One of my best friends is a bigshot at M&M/Mars. He was once asked to participate on a panel discussion at a telecom conference. The audience consisted of telecom providers who wanted to know how to best sell into the large enterprise market, especially because things like data and messaging were just starting to become popular. One of the audience members stood up and asked him what he looks for in a mobile phone. In response, my friend pulled out his Nokia phone (which was at least 2 generations out of date) and said “I’d like it to work as a phone.” Tech companies really seem to forget this basic concept – it’s a smart phone. If it can’t make calls, it’s not a phone, it’s a mobile device. Apple is being disingenuous when they blame the iPhone‘s attenuation problems on their inability to do math. Too many people are complaining about a problem making calls, which is humorous if you’re not the one suffering from the problem. But when you’re trying to call 911 late at night after you’ve witnessed a crime or been in an accident, it’s really not funny. The bad thing is that I can’t rely on the iPhone as an emergency contact device, issues with AT&T service aside. When I’m trying to call for an ambulance, I really don’t want to worry about whether I’m levitating the phone correctly to maximize signal strength.
It also means that every time I see one of those Apple videos featuring their internal designers talking earnestly about how hard they tried to create beauty and how magical the i-Device is, I’m going to just laugh and blow them off (even more so than I already do) as self-loving nerds. No matter how good they think they are and no matter how pretty their end result, I know they failed. Gizmodo had a great post about just how huge a failure this is on Apple’s part – they’ve fallen so in love with themselves that they are ignoring the fact that good industrial design means that it works, not just that it’s pretty. If I have to think about how to use a product, something’s wrong, and Apple has only themselves to blame. They’ve been promoting that mode of thought ever since they released the first iPhone. Yet now here they are saying, basically, “yes always think about how you’re using your iPhone to make sure you’re not using it wrong”.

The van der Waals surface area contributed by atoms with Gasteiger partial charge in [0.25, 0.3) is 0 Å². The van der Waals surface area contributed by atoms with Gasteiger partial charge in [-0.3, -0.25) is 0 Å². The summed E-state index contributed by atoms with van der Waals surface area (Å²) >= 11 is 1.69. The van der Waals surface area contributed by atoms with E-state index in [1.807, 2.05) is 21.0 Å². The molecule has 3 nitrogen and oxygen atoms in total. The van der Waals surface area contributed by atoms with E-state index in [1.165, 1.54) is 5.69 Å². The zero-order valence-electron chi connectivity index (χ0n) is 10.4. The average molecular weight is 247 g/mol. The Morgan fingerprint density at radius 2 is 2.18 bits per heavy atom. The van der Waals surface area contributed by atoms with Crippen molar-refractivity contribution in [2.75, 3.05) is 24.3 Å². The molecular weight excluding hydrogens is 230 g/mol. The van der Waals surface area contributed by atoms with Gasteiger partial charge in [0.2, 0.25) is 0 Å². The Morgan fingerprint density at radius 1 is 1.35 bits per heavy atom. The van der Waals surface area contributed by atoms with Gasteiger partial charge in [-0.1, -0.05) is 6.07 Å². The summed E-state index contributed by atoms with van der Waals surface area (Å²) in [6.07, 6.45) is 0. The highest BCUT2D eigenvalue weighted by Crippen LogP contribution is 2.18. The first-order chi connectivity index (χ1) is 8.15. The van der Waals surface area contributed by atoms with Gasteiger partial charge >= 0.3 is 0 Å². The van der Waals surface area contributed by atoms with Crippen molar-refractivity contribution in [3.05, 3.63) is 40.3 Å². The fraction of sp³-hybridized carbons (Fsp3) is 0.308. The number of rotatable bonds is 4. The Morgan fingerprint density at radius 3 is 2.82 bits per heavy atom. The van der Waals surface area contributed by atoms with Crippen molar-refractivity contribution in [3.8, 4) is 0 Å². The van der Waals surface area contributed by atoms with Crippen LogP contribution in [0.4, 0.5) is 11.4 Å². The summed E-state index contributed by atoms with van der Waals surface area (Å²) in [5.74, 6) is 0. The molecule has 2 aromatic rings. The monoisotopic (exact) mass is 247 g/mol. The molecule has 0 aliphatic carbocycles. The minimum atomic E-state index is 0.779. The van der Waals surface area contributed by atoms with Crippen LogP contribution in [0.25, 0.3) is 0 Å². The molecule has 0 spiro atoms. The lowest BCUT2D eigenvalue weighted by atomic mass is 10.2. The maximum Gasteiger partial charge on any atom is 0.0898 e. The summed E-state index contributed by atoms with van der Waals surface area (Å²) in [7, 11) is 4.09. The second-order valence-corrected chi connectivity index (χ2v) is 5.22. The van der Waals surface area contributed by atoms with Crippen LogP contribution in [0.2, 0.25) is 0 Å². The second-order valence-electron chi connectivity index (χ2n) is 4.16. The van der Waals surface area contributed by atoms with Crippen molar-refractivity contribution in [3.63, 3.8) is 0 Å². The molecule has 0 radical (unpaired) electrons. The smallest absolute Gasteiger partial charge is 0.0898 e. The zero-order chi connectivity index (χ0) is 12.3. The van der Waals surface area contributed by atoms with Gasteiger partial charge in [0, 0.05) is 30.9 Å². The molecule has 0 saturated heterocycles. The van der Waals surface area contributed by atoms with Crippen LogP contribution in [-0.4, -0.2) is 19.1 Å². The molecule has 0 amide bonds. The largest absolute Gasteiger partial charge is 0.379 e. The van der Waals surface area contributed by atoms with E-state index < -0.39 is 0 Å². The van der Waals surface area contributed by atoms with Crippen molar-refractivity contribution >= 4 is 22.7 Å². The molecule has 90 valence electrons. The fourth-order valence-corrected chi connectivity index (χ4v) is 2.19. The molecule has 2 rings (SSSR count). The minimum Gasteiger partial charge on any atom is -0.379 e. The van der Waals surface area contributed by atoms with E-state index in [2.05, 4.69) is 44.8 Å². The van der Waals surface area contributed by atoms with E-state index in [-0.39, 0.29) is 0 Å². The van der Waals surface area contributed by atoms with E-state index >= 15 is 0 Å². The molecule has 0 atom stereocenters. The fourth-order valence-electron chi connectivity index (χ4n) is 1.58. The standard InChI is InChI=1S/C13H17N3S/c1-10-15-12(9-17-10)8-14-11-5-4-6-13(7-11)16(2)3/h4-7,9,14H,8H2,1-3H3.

Luckily, phone calls are rare and far between in my household, and 90% of my calls are to my fiancée, who is also on AT&T, so those minutes buckets are pretty much unlimited. I really hope, though, that she’s never stuck late at night on a bus coming home from work and trying to reach me.
iPad’s Video and iPod apps
These apps suck. Suck suck suck suck suck. No other way to put it. Why they are split into two apps rather than the single iPod app that’s provided on the iPhone is beyond me. There is obviously some higher design principle at work that I am too pedestrian to understand. But when I can’t skip through a list of video podcasts using the CONTROLS PROVIDED FOR THEM, I consider that a pretty major design flaw. The only way I can move from one video to the next without picking and choosing each one is if I create a playlist. That’s just stupid, Apple. Why should I create a playlist of video podcasts when the Videos app has a podcast section? And is there any reason why you decided that TV shows don’t need to have any identifying information aside from a still image from the show itself? Maybe I’d like to, oh I don’t know, see the SHOW’S NAMES?!?!? You guys are starting to approach Microsoft levels of stupidity with these issues, and I sincerely hope that you fix them in the next version by providing an iPod app, rather than this craptastic Video/Music split function junk.